The man was cutting the trees straight through with a sloping cut, rather than making notches and back cuts. He cut a 16″ alder tree, which is prone to barber chairing, and the alder kicked back and fell on him, killing him.

The video explains what went wrong, how it should have been cut, and what can be done to prevent similar accidents in the future.

Some helpful comments on the video includes this one from Bulletproof Pastor:

Alders are widow-makers.

My cousin (experienced logger/feller) warned me to wrap a 3/8 chain above the cut of any alder I might fell. That weekend I followed his good advice and it probably saved my life.

As soon as I started my back-cut there was a loud “BANG” and I stopped to listen for anyone shooting as that is what it sounded like. I continued my cut and fell the tree only to find my chain embedded into the bark. I had to cut a 16″ section of the tree above chain to release the tension.

That tree would have barberchaired had the chain not kept it together. I owe my cousin my life. The vertical split in the trunk went over 15′.

And this one from Matt the Welder:

I’m literally in the ER with a broken leg because of a barber chair right now.

Guy I was with said my notches were too big. Went smaller, the tree barber chaired up to 12 feet. I didn’t have time to react and got struck on the hardhat. My left tibia and fibula were broken. Lucky to be alive.

Hundreds of people do die each year from barber chairing trees. Tree falling is not something to mess with if you don’t know what you’re doing and aren’t trained.

Always wear a chainsaw helmet – the Pfanner Protos is considered to be the best and is commonly used by arborists and other tree workers.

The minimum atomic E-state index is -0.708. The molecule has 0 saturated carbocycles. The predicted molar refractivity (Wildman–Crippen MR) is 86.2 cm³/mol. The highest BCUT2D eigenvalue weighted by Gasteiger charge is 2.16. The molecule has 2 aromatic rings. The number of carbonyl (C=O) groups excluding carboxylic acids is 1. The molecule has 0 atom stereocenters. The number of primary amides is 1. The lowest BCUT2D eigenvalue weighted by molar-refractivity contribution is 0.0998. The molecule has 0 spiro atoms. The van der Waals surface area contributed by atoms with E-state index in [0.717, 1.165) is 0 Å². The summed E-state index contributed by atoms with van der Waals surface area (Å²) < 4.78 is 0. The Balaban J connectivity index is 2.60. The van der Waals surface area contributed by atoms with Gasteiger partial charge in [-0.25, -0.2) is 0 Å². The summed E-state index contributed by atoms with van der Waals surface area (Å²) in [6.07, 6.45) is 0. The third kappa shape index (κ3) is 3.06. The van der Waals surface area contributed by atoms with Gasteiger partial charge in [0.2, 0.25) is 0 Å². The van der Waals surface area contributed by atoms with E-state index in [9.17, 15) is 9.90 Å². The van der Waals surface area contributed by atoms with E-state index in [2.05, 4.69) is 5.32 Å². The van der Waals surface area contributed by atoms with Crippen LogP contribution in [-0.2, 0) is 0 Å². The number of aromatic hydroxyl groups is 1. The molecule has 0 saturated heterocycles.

7. Riding A Log

This last example isn’t actually a tree barber chair, but it does show a man getting thrown by a tree.

It’s captioned, ‘And my Luigi today who was entitled to a free rodeo ride?.’

A couple of guys are spectating and “helping” the gentleman with the saw dropping the tree. Everyone stays put as the tree drops, gets hung up in other trees, and kicks back.

Thankfully he wasn’t killed, as could have very easily happened. Instead, he’s got bruises in places you don’t want bruises, and he probably won’t be standing near any falling trees anytime soon.

Some of the comments:

  • Bet that filled the eyes with water ?
  • Common sense is not that common anymore
  • Singing falsetto
  • And God said, this one should not reproduce!
  • Cheaper than a vasectomy
  • He almost stuck the landing – so close

It’s a really good example of where not to stand and why.

Tree Trunk Splits Vertically

So now you know what it’s like when a tree trunk splits vertically and why it happens.

It’s not all that uncommon, and it should be at the back of your mind whenever you’re dropping trees. However, there are certain techniques you can use to make it less likely to happen.

If you’re ever cutting down a leaner, make sure you do your research, or better yet, get a pro in to take care of it for you. Chainsaw accidents do happen.

Next up, check out this video of an arborist almost getting destroyed!